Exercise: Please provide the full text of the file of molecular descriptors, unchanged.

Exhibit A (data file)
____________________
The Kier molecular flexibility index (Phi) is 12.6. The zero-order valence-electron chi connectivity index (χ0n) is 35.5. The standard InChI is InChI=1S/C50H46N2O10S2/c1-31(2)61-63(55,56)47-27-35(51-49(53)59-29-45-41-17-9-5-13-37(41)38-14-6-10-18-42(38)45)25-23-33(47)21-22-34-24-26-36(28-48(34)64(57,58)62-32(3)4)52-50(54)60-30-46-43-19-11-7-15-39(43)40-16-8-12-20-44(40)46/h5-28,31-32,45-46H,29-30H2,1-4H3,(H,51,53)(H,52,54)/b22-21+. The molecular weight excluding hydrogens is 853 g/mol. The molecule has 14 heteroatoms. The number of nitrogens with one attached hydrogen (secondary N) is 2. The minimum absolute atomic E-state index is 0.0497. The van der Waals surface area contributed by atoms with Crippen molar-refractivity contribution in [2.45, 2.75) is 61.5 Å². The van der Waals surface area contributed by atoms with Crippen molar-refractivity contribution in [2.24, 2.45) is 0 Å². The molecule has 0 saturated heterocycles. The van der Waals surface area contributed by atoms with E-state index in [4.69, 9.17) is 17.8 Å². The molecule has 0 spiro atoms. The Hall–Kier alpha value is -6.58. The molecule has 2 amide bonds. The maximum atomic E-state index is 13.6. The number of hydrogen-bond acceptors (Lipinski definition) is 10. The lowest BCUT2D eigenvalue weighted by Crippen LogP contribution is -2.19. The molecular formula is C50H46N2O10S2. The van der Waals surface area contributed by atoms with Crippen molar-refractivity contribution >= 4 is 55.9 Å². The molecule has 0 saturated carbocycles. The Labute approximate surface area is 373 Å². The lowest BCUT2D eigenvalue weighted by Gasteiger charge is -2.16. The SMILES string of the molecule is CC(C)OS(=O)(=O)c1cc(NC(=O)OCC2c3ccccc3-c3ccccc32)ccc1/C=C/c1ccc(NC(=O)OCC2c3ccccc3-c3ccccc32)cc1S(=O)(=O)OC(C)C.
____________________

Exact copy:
The Kier molecular flexibility index (Phi) is 12.6. The zero-order valence-electron chi connectivity index (χ0n) is 35.5. The standard InChI is InChI=1S/C50H46N2O10S2/c1-31(2)61-63(55,56)47-27-35(51-49(53)59-29-45-41-17-9-5-13-37(41)38-14-6-10-18-42(38)45)25-23-33(47)21-22-34-24-26-36(28-48(34)64(57,58)62-32(3)4)52-50(54)60-30-46-43-19-11-7-15-39(43)40-16-8-12-20-44(40)46/h5-28,31-32,45-46H,29-30H2,1-4H3,(H,51,53)(H,52,54)/b22-21+. The molecular weight excluding hydrogens is 853 g/mol. The molecule has 14 heteroatoms. The number of nitrogens with one attached hydrogen (secondary N) is 2. The minimum absolute atomic E-state index is 0.0497. The van der Waals surface area contributed by atoms with Crippen molar-refractivity contribution in [2.45, 2.75) is 61.5 Å². The van der Waals surface area contributed by atoms with Crippen molar-refractivity contribution in [2.24, 2.45) is 0 Å². The molecule has 0 saturated heterocycles. The van der Waals surface area contributed by atoms with E-state index in [4.69, 9.17) is 17.8 Å². The molecule has 0 spiro atoms. The Hall–Kier alpha value is -6.58. The molecule has 2 amide bonds. The maximum atomic E-state index is 13.6. The number of hydrogen-bond acceptors (Lipinski definition) is 10. The lowest BCUT2D eigenvalue weighted by Crippen LogP contribution is -2.19. The molecular formula is C50H46N2O10S2. The van der Waals surface area contributed by atoms with Crippen molar-refractivity contribution >= 4 is 55.9 Å². The molecule has 0 saturated carbocycles. The Labute approximate surface area is 373 Å². The lowest BCUT2D eigenvalue weighted by Gasteiger charge is -2.16. The SMILES string of the molecule is CC(C)OS(=O)(=O)c1cc(NC(=O)OCC2c3ccccc3-c3ccccc32)ccc1/C=C/c1ccc(NC(=O)OCC2c3ccccc3-c3ccccc32)cc1S(=O)(=O)OC(C)C.